#8 becca



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Posted 01 August 2004 - 11:09 AM

i think a lot of things made for children have simple truth in them that can be really illuminating. (take lion the witch and the wardrobe) my favourite children's film is Muppet Christmas Carol because its just a simple story about redemption and hope and faith, with singing vegetables! perhaps its best not to get too deep about it but it does remind me of Jesus saying 'unless you become like a little child'... !

#9 Shantih


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Posted 02 August 2004 - 10:22 AM

I agree completley. Childrens' films, like literature, often reach far deeper and explore more fundamental issues than 'adult' things as, well, children's concerns, questions and fears are very fundamental. What's good and evil, what happens after death, what happens when we grow up and do we suddenly become "different" at some point in our lives etc. These sorts of things do crop up in 'adult' cinema but often not as vivdly. In a broader sense, a good kid's movie is like a Hollywood blockbuster. It's designed to promote "feelings" rather than "thoughts" The difference being that these sorts of feelings are important for a child to experience when growing up, whereas for in blockbusters they're often being used as an alternative for thinking.

I would put Paul Hogan's Peter Pan (2003) onto this list. The Peter Pan story, when well handled, is one of the best explorations of growing up and how becoming a well rounded adult is actually something for a child to aspire to. Not all the film versions, though, have managed to draw this out very well. Sadly, the Disney version pretty much guts the reality of the story in favour of cartoon pleasure (like most of the Disney films of the fifties.) Spielberg's Hook, although something of a guilty pleasure for me, is a bit of a mess. It has the most genuine affirmation of parental love, the importance of growing up and how childhood imagination can enrich development. But it also tries to tap into the 90s idea of 'being cool' skateboarding/egg gun wielding Lost Boy shannenigans. It's less than fifteen years old and already Hook's presentation of youth feels incredibly dated, which is a bit of a kiss of death to a story about eternal, enduring childhood.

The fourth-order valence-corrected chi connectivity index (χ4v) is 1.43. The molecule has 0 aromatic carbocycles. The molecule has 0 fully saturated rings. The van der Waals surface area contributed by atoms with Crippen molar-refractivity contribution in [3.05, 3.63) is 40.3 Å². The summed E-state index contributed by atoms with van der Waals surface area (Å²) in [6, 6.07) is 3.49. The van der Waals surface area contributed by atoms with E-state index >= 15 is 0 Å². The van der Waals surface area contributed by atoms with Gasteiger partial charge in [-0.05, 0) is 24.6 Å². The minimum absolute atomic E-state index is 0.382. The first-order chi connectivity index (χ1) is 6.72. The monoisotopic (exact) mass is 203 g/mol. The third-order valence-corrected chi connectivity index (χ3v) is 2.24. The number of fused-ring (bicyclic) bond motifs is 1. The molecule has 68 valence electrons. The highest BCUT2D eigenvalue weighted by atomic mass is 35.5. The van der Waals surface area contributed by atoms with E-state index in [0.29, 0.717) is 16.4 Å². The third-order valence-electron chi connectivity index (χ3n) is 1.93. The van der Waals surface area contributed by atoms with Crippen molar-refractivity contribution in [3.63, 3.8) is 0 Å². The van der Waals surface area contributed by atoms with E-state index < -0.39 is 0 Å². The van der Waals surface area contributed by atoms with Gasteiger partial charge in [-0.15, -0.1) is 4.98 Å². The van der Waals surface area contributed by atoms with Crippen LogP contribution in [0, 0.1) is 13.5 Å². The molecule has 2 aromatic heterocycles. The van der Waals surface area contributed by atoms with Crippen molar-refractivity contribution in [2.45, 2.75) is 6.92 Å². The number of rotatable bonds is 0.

Only Hogan's version balances the colour and wonder of Neverland with the 'development' side of the story and the realisation that Neverland (and childhood itself) is not a place where one can dwell forever. More importantly, perhaps, it's the only one which plays Peter going back to Neverland at the story's end as a bad thing. He may be going back to Neverland with Tinkerbell, but we realise he's going to miss the greater adventure of growing up. It also has one of my all time greatest pleasure moments at the cinema, when Hook tries to think of 'happy thoughts' to make himself fly: "Lawyers! Dentists!" etc. etc.